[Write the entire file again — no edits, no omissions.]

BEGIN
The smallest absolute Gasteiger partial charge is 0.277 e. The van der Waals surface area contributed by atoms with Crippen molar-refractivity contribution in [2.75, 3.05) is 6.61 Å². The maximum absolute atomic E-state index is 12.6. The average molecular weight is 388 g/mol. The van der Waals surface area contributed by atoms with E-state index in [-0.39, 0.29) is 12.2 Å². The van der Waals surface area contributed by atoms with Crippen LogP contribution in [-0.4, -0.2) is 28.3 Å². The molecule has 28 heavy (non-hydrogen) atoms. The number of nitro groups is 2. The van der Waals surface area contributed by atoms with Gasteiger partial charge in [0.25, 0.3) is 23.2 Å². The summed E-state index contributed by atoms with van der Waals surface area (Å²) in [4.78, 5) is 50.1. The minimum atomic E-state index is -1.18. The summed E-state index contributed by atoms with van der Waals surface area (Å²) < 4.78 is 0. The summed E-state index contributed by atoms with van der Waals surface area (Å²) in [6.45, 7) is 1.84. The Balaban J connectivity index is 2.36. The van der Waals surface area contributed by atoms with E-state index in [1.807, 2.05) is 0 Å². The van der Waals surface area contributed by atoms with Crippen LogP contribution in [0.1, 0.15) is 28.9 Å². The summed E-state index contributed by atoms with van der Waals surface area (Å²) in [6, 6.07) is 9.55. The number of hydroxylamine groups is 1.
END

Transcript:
The smallest absolute Gasteiger partial charge is 0.277 e. The van der Waals surface area contributed by atoms with Crippen molar-refractivity contribution in [2.75, 3.05) is 6.61 Å². The maximum absolute atomic E-state index is 12.6. The average molecular weight is 388 g/mol. The van der Waals surface area contributed by atoms with E-state index in [-0.39, 0.29) is 12.2 Å². The van der Waals surface area contributed by atoms with Crippen LogP contribution in [-0.4, -0.2) is 28.3 Å². The molecule has 28 heavy (non-hydrogen) atoms. The number of nitro groups is 2. The van der Waals surface area contributed by atoms with Gasteiger partial charge in [0.25, 0.3) is 23.2 Å². The summed E-state index contributed by atoms with van der Waals surface area (Å²) in [4.78, 5) is 50.1. The minimum atomic E-state index is -1.18. The summed E-state index contributed by atoms with van der Waals surface area (Å²) < 4.78 is 0. The summed E-state index contributed by atoms with van der Waals surface area (Å²) in [6.45, 7) is 1.84. The Balaban J connectivity index is 2.36. The van der Waals surface area contributed by atoms with E-state index in [1.807, 2.05) is 0 Å². The van der Waals surface area contributed by atoms with Crippen LogP contribution in [0.1, 0.15) is 28.9 Å². The summed E-state index contributed by atoms with van der Waals surface area (Å²) in [6, 6.07) is 9.55. The number of hydroxylamine groups is 1.